HOW TO BE A HAPPY MUSICIAN by Alex Walsh

 

happy-musician-1-editThis is a HAAAARRRRDDDDD topic! It sounds so simple, but it is deep and profound.

A Happy Musician Thinks About Money, But Knows It’s Not The Most Important Thing—

The Dalai Lama says, “It is better to want what you have than to have what you want.”

Okay, stop. I need to unravel my pretzeled-out mind before I continue. What does that really mean in everyday life? Want what you have and that’s it? What if I want a new guitar?

“Economists find that money makes truly poor people happier insofar as it relieves pressure from everyday life — getting enough to eat, having a place to live, taking your kid to the doctor. But scholars like the Nobel Prize winner Daniel Kahneman have found that once people reach a little beyond the average middle-class income level, even big financial gains don’t yield much, if any, increases in happiness.”
Arthur C. Brooks, NYT “A Formula For Happiness”

I have experienced this crazy-making cycle myself: Wanting more money, the thrill of getting more money, and then wanting more money. I actually would like more money right now. I read somewhere recently that we are wired to want about 20% more than what we have (I tried to find the source on the internet, but alas, could not. So much for my journalism skills!). So what is the most important thing?

A Happy Musician Knows The Most Important Thing Is People–

And this brings us back to the zombie apocalypse. But seriously, Arthur C. Brooks had another article in the NYT titled, “Love People Not Pleasure” (that’s where I got the Dalai Lama quote). That’s GREAT news for musicians because I’ve heard the music business is all about networking. I don’t know how that applies to musicians who need to audition to get into an orchestra, but my guess is that if they win it, putting people first helps them keep the job. Brooks’ article concludes with the idea: “Love People, Not Things.” But I do love my guitar(s)(s)(s)(s).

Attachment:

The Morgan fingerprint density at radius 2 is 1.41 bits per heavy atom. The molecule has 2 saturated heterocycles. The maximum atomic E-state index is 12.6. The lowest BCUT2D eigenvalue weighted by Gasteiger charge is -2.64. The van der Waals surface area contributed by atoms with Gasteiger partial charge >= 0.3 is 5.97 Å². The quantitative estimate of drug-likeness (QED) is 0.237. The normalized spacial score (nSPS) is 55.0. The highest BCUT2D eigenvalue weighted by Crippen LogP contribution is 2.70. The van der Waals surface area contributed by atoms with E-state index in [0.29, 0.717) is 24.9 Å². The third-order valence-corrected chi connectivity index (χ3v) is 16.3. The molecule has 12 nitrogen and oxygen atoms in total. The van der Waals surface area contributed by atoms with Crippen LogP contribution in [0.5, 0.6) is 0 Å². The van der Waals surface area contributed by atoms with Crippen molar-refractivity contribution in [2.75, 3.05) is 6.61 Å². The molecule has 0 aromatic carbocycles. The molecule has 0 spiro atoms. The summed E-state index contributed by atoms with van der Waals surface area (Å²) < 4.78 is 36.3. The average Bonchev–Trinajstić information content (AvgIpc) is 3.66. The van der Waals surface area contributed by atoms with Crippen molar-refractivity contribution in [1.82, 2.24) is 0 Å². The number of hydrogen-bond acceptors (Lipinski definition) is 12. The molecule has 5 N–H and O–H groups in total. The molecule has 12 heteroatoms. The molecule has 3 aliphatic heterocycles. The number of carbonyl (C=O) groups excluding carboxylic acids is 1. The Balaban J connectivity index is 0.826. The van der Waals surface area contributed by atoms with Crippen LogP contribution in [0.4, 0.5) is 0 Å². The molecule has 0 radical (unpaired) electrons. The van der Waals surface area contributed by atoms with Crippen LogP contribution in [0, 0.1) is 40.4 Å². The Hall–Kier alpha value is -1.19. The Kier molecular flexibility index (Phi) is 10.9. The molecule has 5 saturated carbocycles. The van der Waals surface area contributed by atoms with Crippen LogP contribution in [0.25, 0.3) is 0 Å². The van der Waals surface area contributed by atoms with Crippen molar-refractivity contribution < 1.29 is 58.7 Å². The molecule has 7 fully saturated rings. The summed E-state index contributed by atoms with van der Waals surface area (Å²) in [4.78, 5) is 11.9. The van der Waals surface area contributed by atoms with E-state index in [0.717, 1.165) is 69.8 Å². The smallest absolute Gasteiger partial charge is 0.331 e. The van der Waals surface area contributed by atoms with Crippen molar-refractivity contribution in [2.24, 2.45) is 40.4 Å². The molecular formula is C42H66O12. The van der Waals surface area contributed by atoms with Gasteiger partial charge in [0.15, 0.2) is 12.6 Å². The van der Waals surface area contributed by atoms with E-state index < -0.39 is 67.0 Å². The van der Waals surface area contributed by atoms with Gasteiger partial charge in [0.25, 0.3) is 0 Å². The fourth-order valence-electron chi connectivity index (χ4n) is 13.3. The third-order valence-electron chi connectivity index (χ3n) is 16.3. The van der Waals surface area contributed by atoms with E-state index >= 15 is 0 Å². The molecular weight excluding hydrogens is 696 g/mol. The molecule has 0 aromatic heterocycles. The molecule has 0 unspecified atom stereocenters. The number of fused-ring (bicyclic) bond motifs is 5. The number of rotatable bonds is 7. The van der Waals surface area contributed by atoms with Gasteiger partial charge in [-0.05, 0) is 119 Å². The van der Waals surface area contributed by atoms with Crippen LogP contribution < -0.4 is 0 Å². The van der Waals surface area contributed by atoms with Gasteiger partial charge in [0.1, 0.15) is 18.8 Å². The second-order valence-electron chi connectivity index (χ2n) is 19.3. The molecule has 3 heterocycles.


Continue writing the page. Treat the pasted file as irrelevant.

Career Satisfaction?

I just read on the internet that we need to find MEANING in our work, and this is what we need to do while we pursue happiness. Dang, that’s a whole other subject! I hope it doesn’t contradict what I just wrote. I spent a lot of time on it!

And Finally, For A Quick Attitude Adjustment…Exercise–

Playing music is supposed to do wonders for the brain, so I was hoping that exercise is not needed for musicians because it doesn’t really come naturally to me.  But over the years I’ve found exercise to be helpful to get me out of a funk.  Here’s a cool up to date article about how running improves our health and mood. As they always say, check with your doctor first. Oh, and eat your vegetables.

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